According to Reuters, UBS has settled with the IRS. Names will be named. (How many? Yours? We shall see.) Beans will be spilled. Fingers will be pointed. Bureaucratic chests will be puffed outward.
Meanwhile, back on earth. . . .
(I have been accused of being obtuse in the past. By my wife. Let me explain.)
The U.S. government thinks by its current strategies chasing international tax evaders that it is solving tax compliance problems, will now balance the budget with taxes collected on evil Swiss accounts, and unicorns and rainbows will follow. Taxpayers will faithfully report income and pay tax. Etc. Exquisitely wrong.
An invitation to a wager
Would anyone care to make a long bet with me?
I predict in 10 years that U.S. voluntary tax compliance rates will be lower than they are today. There will be more tax evasion. There will be more unreported income. We can agree on the statistic to be used to settle the bet in a decade.
I believe tax evasion will increase because the U.S. tax system is increasingly complex and the pricing for compliance/noncompliance is out of whack. Even a smart, alert person will inevitably have a foot-fault in tax law, and the cost of failure is magnificently and obscenely disproportionate to the error. Therefore over time we will see people failing to see the benefit of voluntary disclosure.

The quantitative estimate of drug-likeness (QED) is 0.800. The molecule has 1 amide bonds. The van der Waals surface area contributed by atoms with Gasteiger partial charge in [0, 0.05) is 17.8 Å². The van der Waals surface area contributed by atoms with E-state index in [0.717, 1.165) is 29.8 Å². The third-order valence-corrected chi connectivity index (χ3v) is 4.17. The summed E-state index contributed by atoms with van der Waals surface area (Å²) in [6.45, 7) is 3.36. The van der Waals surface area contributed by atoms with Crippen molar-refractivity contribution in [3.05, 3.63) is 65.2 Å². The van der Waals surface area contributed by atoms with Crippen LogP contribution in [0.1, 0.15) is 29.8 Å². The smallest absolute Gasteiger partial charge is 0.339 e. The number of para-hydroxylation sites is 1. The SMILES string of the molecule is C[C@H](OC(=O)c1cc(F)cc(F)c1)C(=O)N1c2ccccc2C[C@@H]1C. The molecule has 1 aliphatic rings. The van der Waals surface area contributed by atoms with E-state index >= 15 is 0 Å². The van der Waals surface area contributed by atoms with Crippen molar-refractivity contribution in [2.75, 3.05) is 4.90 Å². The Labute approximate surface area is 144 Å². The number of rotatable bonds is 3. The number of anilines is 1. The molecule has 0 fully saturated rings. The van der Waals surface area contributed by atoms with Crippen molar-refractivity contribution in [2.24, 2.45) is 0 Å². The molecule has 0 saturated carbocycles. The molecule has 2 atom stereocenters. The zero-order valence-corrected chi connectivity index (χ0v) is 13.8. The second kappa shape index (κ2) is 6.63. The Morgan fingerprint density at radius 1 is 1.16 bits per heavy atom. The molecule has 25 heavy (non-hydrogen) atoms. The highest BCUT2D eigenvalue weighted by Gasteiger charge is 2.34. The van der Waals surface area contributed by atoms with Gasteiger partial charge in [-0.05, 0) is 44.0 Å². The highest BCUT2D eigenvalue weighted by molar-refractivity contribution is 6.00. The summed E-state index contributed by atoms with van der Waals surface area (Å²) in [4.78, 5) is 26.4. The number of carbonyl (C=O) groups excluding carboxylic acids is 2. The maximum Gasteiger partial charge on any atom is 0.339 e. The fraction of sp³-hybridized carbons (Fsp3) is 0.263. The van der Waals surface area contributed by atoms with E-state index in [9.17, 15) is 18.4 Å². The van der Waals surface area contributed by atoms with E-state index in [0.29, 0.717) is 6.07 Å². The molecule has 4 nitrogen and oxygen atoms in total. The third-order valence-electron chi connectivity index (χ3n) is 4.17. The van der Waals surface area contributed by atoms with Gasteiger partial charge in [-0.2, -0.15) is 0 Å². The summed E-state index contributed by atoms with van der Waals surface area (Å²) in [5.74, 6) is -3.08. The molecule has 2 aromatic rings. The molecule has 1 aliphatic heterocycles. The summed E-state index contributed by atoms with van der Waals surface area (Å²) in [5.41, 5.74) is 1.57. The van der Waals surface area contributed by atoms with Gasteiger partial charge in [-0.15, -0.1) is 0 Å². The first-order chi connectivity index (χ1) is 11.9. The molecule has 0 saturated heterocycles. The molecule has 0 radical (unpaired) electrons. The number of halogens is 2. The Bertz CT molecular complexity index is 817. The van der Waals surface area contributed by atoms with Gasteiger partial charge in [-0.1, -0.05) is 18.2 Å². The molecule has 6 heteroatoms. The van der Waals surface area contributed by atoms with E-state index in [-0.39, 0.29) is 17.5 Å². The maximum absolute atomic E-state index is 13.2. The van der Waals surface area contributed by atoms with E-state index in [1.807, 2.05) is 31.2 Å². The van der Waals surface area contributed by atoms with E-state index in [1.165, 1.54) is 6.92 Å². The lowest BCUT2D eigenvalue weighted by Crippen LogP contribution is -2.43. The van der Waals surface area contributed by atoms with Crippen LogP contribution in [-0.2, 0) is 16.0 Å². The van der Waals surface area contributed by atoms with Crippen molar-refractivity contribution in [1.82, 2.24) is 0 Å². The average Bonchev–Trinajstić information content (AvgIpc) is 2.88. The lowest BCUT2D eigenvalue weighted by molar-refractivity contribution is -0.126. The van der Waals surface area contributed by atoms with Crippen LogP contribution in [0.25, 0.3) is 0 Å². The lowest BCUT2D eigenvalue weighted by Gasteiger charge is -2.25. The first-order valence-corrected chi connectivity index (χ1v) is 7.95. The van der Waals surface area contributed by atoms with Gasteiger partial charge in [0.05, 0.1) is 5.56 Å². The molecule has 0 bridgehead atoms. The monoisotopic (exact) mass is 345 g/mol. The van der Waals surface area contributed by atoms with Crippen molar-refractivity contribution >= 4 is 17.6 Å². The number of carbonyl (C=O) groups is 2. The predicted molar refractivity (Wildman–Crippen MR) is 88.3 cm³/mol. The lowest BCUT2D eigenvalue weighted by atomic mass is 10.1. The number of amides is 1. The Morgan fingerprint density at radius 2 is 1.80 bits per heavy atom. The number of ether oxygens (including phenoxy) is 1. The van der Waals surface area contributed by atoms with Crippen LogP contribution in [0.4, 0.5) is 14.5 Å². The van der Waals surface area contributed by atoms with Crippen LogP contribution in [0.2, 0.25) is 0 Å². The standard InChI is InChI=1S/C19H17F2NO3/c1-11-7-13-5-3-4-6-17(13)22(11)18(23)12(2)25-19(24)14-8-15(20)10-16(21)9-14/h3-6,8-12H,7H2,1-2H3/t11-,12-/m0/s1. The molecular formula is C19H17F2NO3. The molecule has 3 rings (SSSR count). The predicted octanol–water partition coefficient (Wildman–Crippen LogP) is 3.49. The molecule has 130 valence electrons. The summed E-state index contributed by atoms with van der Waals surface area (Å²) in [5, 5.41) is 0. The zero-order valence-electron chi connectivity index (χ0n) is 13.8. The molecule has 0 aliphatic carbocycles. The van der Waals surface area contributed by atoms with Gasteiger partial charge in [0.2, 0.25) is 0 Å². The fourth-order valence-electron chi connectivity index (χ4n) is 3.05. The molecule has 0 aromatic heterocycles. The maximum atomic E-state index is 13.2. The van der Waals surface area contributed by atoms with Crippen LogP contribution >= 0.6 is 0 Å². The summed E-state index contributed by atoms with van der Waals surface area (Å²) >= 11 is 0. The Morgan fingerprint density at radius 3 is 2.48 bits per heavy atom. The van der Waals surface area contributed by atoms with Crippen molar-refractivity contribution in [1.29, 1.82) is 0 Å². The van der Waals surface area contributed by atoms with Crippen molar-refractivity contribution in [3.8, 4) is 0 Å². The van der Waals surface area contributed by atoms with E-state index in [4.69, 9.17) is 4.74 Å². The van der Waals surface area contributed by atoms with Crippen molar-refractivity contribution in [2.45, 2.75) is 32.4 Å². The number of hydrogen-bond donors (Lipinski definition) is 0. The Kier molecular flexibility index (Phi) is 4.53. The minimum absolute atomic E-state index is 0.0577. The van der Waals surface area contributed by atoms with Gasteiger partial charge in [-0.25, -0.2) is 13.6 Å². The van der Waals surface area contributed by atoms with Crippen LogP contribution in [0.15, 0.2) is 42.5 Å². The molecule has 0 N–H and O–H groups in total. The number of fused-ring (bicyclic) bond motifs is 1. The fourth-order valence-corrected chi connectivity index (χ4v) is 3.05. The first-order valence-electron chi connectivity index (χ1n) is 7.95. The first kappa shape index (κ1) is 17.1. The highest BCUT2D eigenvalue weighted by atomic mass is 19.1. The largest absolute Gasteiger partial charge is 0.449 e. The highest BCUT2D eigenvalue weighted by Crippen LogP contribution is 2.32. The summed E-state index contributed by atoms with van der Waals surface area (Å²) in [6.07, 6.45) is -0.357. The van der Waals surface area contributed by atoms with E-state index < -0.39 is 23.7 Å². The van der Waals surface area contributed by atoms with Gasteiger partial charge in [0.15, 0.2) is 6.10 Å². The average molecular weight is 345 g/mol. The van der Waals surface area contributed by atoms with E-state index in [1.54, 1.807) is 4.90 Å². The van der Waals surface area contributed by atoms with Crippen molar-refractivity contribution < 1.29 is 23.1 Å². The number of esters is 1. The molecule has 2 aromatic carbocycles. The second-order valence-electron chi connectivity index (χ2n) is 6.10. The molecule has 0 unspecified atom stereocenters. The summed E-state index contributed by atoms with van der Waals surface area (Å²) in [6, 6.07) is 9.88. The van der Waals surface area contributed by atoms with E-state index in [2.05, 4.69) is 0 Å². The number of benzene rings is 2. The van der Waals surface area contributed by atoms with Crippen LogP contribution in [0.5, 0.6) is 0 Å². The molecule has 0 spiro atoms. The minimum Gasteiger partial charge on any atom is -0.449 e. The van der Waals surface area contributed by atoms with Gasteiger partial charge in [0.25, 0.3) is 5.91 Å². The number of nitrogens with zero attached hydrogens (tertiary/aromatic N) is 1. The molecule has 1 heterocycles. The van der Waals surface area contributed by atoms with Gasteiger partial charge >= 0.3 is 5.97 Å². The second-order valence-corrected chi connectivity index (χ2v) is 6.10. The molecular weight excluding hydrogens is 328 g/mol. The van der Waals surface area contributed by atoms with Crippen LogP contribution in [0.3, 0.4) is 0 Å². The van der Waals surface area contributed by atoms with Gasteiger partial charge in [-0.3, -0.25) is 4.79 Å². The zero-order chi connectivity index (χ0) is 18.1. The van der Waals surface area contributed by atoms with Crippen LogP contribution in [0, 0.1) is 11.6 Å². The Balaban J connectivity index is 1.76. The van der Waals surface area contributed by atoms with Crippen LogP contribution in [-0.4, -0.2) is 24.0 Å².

The UBS settlement will cause pain to a few thousand people. It will imperceptibly (over the next 5 years) damage the Swiss financial industry. It will not alter human behavior.
The only thing that will alter human behavior in tax systems is to balance the cost of compliance against the cost of noncompliance. What is the price perceived by a taxpayer for filling in the forms correctly and sending the correct amount of money to the government? What is the price perceived by a taxpayer for attempting — but failing — to do things correctly? What is the price perceived by a taxpayer for telling the tax system to go stick it’s nose in a dead bear’s bum?
And no, Congress, you can’t achieve the tax revenue result you want by ratcheting penalties up until you have the tax equivalent of capital punishment for a parking ticket. Which is exactly where we are right now for many people with undisclosed offshore accounts.